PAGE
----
Friday, December 12, 2008

"Universal means Universal," says HRW

Source: Pride Gallery 06 []

December 10 marked the 60th Anniversary of the Universal Declaration of Human Rights. The Universal Declaration expresses “a fundamental political and moral consensus about the value of being human, and the respect and dignity each of us is entitled to receive from our governments. The Declaration itself is not a binding legal document, but rather a statement of values cherished by most: the rights to liberty and equality for all people; the aspiration of all to live in a world of peace and security; the agreement that torturing and arresting another human being simply because of who they are or what they believe is repulsive, and incompatible with the Declaration's promotion of respect for human dignity as a mandate for all” (op.cit. IGLHRC).

But what’s extra special this year is that the UN General Assembly will be addressing a statement for the very first time - endorsed by more than 50 countries and calling for an end to rights abuses based on sexual orientation and gender identity. The draft statement condemns -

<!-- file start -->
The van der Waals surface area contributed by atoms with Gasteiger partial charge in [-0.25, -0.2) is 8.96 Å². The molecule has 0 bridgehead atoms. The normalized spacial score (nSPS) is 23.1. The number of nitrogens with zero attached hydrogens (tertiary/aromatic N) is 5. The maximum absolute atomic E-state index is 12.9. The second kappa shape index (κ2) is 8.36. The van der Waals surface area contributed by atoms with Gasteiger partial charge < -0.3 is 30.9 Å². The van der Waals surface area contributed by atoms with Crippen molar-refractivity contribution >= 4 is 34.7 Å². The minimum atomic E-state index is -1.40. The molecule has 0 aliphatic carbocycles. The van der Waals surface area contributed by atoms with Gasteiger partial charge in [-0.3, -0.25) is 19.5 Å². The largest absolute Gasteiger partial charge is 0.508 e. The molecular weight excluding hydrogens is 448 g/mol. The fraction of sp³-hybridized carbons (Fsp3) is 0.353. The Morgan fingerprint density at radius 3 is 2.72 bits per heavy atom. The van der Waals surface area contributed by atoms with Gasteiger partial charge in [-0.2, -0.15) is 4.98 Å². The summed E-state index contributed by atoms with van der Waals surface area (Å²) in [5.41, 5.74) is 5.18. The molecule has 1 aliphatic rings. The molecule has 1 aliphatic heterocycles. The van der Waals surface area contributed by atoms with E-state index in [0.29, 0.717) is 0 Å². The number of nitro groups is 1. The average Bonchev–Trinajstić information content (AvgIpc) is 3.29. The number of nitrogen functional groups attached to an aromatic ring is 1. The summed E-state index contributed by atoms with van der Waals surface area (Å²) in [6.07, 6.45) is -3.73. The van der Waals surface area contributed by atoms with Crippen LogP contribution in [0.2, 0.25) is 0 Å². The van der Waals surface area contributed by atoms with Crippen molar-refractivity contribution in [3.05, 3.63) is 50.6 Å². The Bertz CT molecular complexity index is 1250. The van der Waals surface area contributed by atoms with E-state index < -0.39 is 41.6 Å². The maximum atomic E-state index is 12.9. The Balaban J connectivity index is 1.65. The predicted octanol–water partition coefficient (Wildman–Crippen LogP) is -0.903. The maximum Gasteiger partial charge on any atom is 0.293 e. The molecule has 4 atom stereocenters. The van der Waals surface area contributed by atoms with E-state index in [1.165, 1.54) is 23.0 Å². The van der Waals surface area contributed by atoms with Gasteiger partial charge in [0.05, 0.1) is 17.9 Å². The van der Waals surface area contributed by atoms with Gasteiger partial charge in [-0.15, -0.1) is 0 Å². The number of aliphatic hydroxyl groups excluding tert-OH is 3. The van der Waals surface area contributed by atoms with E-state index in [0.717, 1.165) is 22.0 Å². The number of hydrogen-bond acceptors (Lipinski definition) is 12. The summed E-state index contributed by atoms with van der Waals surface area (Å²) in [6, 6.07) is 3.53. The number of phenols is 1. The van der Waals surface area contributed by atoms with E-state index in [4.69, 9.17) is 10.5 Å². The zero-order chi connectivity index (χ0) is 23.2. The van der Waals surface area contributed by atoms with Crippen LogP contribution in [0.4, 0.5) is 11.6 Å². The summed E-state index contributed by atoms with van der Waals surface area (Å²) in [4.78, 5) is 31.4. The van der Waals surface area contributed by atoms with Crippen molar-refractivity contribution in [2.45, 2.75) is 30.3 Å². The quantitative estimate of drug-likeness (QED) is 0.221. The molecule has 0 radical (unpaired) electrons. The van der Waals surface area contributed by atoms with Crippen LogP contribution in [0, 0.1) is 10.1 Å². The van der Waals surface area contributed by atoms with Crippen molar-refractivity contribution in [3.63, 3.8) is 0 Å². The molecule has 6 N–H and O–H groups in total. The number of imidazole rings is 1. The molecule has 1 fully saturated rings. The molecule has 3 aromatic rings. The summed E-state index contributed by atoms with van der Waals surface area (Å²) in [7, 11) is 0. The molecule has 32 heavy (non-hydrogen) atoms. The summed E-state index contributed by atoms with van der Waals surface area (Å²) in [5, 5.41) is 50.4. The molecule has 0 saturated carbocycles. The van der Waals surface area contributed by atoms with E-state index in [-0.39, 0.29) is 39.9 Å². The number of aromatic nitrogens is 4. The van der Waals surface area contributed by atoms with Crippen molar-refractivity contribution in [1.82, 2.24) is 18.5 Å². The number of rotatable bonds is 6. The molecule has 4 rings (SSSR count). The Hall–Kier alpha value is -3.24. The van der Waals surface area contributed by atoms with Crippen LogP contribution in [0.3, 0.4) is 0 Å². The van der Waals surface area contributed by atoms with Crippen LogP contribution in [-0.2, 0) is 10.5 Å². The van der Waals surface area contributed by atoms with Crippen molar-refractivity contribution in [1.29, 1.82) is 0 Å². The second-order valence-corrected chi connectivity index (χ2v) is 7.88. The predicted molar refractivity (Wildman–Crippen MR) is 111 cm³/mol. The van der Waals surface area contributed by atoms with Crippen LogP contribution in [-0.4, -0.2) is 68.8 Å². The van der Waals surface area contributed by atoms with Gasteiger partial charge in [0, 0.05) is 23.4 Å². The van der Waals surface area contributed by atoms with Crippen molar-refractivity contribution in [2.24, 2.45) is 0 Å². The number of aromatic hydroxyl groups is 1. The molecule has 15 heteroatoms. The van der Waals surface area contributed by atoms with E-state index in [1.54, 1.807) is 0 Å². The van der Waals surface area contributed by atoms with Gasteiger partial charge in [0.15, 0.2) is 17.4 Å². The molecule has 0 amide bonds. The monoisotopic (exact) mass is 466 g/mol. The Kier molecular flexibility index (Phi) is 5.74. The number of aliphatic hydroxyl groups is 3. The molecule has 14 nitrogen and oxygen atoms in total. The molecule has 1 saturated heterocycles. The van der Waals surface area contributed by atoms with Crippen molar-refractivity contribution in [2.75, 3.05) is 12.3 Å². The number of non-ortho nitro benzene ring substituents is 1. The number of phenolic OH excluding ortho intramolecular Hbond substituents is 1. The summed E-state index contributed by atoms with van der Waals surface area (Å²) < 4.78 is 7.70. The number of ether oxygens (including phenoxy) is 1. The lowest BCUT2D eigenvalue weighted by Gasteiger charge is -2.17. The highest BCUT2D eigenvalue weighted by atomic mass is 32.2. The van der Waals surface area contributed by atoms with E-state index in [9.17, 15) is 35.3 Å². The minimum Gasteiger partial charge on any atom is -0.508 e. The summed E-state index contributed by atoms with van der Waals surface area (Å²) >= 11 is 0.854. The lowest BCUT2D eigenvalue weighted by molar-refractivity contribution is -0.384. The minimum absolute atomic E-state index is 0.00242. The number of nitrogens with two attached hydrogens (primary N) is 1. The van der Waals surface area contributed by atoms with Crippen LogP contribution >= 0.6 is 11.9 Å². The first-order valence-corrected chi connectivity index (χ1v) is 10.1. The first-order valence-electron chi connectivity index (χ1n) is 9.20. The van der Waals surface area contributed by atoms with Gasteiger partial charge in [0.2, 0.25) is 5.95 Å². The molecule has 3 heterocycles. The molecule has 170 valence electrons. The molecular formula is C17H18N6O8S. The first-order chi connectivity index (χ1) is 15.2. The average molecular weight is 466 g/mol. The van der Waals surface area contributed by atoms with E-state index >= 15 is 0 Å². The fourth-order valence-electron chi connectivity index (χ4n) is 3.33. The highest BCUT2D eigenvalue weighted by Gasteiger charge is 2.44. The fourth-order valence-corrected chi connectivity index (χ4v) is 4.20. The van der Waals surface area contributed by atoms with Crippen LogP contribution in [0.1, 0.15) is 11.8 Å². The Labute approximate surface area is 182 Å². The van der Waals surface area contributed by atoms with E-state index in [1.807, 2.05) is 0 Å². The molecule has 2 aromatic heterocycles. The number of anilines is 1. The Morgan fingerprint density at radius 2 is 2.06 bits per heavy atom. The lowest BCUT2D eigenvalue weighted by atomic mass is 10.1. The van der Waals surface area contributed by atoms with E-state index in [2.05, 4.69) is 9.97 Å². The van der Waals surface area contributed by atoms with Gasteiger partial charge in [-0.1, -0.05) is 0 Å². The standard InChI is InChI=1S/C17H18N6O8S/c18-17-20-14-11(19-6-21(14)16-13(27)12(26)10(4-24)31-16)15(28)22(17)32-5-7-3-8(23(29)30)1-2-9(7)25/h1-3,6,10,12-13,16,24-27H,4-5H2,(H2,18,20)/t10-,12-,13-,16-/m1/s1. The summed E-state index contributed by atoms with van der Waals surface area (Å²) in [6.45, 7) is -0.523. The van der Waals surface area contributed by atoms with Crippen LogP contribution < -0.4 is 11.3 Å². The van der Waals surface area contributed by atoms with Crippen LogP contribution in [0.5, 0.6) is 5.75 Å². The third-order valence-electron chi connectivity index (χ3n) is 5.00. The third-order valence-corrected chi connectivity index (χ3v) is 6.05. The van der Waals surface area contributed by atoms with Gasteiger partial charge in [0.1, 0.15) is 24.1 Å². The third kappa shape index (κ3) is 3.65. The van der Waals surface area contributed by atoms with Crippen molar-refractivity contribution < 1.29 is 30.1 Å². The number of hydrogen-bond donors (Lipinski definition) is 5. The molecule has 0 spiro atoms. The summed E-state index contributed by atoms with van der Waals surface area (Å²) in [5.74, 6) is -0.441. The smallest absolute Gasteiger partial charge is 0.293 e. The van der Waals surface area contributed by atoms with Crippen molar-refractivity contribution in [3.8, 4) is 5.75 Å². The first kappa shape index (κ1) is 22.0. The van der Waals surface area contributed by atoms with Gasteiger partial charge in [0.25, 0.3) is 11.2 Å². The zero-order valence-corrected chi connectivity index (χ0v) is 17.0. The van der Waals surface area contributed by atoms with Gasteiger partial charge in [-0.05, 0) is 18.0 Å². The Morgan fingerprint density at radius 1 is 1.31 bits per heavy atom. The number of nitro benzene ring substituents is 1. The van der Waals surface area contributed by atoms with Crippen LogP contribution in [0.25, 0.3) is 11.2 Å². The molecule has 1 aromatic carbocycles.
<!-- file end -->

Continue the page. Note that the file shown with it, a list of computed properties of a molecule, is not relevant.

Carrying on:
Stigmatization, and
Prejudice based on sexual orientation and gender identity. It also condemns
Killings and executions,
Arbitrary arrest, and
Deprivation of economic, social, and cultural rights on those grounds.

Already, the Latin American governments and pan-African LGBT groups are leading the way as supporters of this move. To learn more on what countries have already signed this Statement and to keep up to date with developments on its reading, visit IGLHRC website (link to the left) or click here. As Boris Dittrich of the Netherlands, advocacy director of Human Rights Watch’s lesbian, gay, bisexual, and transgender rights program says,
Universal means universal, and there are no exceptions.”
Wonder, when the erstwhile colonial countries in Asia will wake-up to this fact?


About This Blog

This blog is built around what I refer to as the socio-sexual debate, meaning the simultaneously coexisting conditions of human society and human sexuality in a constant state of inner conflict and pressing debate. To read more, click here.

Opinion Matters

"There is a way of discussing sexuality without using labels" (Mika* in an interview with Shana Naomi Krochmal, OUT, 2008-01-28).

*Mika is a London-based singer-songwriter.

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